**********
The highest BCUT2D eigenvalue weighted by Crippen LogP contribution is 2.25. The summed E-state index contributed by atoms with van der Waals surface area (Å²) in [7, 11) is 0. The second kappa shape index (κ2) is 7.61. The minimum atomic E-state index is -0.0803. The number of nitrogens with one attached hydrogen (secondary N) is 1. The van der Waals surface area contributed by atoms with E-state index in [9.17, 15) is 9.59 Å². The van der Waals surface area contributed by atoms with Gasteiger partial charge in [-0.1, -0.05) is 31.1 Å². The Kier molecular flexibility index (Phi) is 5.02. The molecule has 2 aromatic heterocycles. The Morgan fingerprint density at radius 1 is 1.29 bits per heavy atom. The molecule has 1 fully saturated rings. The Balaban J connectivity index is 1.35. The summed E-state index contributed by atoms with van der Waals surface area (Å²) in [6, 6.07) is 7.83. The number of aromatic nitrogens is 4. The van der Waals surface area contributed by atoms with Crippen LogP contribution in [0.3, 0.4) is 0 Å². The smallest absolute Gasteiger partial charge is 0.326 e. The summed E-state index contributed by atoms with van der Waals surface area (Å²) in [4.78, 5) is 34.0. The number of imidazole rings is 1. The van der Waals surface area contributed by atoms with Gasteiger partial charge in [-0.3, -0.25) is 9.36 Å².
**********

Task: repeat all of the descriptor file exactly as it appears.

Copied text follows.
The highest BCUT2D eigenvalue weighted by Crippen LogP contribution is 2.25. The summed E-state index contributed by atoms with van der Waals surface area (Å²) in [7, 11) is 0. The second kappa shape index (κ2) is 7.61. The minimum atomic E-state index is -0.0803. The number of nitrogens with one attached hydrogen (secondary N) is 1. The van der Waals surface area contributed by atoms with E-state index in [9.17, 15) is 9.59 Å². The van der Waals surface area contributed by atoms with Gasteiger partial charge in [-0.1, -0.05) is 31.1 Å². The Kier molecular flexibility index (Phi) is 5.02. The molecule has 2 aromatic heterocycles. The Morgan fingerprint density at radius 1 is 1.29 bits per heavy atom. The molecule has 1 fully saturated rings. The Balaban J connectivity index is 1.35. The summed E-state index contributed by atoms with van der Waals surface area (Å²) in [6, 6.07) is 7.83. The number of aromatic nitrogens is 4. The van der Waals surface area contributed by atoms with Crippen LogP contribution in [0.3, 0.4) is 0 Å². The smallest absolute Gasteiger partial charge is 0.326 e. The summed E-state index contributed by atoms with van der Waals surface area (Å²) in [4.78, 5) is 34.0. The number of imidazole rings is 1. The van der Waals surface area contributed by atoms with Gasteiger partial charge in [-0.3, -0.25) is 9.36 Å².